Less than a year after acquiring Maurice Harkless as part of the trade that got Dwight Howard out of their hair, the Orlando Magic would not appear to be interested Thursday night in drafting another small forward.
But in a draft without much else to choose from at that position, the Magic cant simply ignore Otto Porter Jr. especially because the Washington Wizards, who will pick immediately after them with the third overall selection, are thought to have their hearts set on the former Georgetown star.
A threesome of Porter, John Wall and Bradley Beal could make the Wizards the team in the Southeast Division with the most realistic chance of narrowing the enormous gap between the two-time defending NBA champion Miami Heat and everyone else.
Beal, who left Florida after one season and was the third pick a year ago, once tried to get Porter to play on the same AAU team with him and Ben McLemore, the guard from Kansas who many are projecting to be chosen by the Magic. But Porter decided against it.
I stayed home and worked on my skills a lot more, Porter said during last months draft combine in Chicago. I had cousins and friends that played AAU. I figured I could just stay home and work on my game and the exposure would come later when teams could see I can play and I had talent.
The 6-foot-8, 198-pound Porter averaged 16.2 points and 7.5 rebounds as the Hoyas went 25-7. He said during the combine that he modeled himself after Tayshaun Prince, the longtime fixture with the Detroit Pistons who is now a member of the Memphis Grizzlies.
Prince lasted until the 23rd pick of the first round in 2002. That was the same year that the Magic, selecting five turns ahead of the Pistons, ended up with the long-forgotten Ryan Humphrey after getting him from the Jazz for Curtis Borchardt in a draft-day trade.
Syracuse coach Jim Boeheim, who once had Carmelo Anthony on his team, said Porter was the greatest small forward to ever play in the Big East. Although his jump shot is often described as unorthodox, Porter improved his long-range proficiency and scoring average from his freshman year playing for John Thompson III, who called him by far the best player in the draft. He has a 7-1 wingspan that makes him multi-dimensional, and he gets to the free-throw line with regularity and a was a 77 percent shooter there.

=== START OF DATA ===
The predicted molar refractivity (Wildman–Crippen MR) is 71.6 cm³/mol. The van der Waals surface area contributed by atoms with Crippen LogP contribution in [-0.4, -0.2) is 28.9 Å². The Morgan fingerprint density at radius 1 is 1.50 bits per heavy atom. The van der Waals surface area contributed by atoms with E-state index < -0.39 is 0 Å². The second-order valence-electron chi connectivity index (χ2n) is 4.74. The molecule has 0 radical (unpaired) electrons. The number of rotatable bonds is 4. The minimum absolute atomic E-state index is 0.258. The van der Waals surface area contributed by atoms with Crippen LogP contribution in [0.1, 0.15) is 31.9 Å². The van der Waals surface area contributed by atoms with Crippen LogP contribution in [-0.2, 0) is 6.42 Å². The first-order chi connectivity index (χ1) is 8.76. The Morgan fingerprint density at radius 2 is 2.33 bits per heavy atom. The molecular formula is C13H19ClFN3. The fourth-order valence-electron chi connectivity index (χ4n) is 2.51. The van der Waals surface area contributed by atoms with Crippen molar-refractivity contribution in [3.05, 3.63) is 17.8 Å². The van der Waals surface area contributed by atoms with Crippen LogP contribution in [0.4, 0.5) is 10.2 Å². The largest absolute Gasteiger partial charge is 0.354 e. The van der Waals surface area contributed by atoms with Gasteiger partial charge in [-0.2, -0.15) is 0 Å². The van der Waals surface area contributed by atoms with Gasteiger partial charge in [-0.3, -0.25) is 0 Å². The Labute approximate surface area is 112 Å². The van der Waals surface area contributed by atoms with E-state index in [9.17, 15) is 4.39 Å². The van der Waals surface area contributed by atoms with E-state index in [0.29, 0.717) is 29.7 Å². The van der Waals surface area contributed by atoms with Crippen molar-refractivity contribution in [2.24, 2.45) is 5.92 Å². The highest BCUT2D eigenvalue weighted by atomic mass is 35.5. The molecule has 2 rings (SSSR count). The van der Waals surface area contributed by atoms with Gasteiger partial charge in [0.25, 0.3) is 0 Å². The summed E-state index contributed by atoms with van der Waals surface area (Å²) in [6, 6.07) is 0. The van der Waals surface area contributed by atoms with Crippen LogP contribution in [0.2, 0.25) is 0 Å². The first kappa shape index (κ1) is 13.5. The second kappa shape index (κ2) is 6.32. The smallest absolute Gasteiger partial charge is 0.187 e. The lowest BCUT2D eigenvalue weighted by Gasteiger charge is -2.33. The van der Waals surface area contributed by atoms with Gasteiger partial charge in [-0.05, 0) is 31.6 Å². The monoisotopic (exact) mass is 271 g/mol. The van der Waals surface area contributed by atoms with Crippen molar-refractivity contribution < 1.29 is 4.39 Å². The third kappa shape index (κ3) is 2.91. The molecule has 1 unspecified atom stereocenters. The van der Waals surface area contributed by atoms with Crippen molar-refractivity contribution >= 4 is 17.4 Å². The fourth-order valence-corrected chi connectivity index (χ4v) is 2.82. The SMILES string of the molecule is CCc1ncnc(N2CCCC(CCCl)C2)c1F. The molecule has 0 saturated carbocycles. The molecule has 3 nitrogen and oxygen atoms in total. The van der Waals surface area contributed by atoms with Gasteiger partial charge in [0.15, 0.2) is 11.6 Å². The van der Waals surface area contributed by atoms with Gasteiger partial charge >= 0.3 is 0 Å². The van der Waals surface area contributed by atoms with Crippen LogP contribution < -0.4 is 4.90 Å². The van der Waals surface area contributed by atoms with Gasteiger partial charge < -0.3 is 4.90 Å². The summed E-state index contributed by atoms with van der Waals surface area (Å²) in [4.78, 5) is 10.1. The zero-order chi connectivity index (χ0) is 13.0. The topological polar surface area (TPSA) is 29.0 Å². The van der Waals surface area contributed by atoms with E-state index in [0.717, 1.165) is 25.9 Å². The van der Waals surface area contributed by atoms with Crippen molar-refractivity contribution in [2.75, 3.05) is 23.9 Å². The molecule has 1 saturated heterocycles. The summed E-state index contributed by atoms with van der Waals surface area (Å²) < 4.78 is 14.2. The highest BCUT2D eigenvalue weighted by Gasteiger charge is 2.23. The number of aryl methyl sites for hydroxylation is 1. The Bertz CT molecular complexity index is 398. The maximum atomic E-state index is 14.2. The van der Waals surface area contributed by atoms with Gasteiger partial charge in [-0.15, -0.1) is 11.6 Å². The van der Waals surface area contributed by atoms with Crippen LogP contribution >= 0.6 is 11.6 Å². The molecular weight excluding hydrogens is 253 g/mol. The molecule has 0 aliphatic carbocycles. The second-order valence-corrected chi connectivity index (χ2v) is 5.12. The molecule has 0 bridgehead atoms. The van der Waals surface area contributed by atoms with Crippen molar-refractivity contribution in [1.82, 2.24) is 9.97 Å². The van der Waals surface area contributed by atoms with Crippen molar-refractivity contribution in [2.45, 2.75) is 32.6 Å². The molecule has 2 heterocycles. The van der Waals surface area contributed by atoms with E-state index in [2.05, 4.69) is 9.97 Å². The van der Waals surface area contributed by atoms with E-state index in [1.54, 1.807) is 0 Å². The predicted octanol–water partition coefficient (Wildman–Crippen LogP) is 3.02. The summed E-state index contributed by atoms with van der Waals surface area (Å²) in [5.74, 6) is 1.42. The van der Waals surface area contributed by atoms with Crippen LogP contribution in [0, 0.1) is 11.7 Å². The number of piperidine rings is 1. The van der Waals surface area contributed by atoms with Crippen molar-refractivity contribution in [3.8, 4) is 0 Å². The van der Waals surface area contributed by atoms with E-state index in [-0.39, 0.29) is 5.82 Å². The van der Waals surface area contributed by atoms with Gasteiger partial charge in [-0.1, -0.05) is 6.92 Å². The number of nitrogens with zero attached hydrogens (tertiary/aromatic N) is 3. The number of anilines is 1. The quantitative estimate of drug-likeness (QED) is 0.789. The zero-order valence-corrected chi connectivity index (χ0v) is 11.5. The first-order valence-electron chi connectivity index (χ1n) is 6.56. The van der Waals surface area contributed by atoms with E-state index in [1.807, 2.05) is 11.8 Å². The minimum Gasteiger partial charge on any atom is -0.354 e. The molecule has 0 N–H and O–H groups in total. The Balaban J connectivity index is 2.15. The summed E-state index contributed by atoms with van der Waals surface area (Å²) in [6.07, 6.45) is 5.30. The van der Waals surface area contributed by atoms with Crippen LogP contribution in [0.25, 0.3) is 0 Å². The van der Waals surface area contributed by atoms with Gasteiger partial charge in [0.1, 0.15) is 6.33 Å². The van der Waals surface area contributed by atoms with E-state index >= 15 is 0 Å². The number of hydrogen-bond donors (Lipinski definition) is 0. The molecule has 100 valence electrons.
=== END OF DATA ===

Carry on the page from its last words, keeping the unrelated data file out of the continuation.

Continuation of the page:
Perhaps the most encouraging sign is that hes referred to as smart and composed. He only turned 20 a few weeks ago, but it was rare to see him get flustered on the court.
While he is not without muscle definition, Porters lack of weight is a concern. So is his inability thus far to impose his will on a game and create clean looks for himself. On defense, his speed and length can cover up some shortcomings he has when it comes to lateral quickness. He might be able to get away with that in college, but not in the pros.
He needs to develop a consistent jumper, but maybe he shouldnt be too concerned with aesthetics. After all, Shawn Marion has carved out a nice career with an ugly-looking shot.
Why the Magic should draft him
Talented players from winning programs with high character are always in demand.
Even after only two years at Georgetown, Porter might be a more finished project than Harkless, who could be better suited for shooting guard than small forward further down the road. A case can be made that Porter is Victor Olapido with more size and scoring ability.
Why the Magic should avoid him
Teams shouldnt necessarily draft according to need. That being said, theres nothing about Porter which would suggest hes a better fit for them than McLemore, Oladipo or any other guard available.
If hes snatched up by the Wizards, thats the risk Magic general manager Rob Hennigan will just have to take.
Jeff Green, now with the Boston Celtics, and Porter are the only Georgetown products since Alonzo Mourning in 1992 to earn Big East player of the year honors. Marquette forward Jae Crowder, the 2011-12 winner, wasnt drafted until early in the second round and is now with the Dallas Mavericks.
You can follow Ken Hornack on Twitter @HornackFSFla or email him at firstname.lastname@example.org.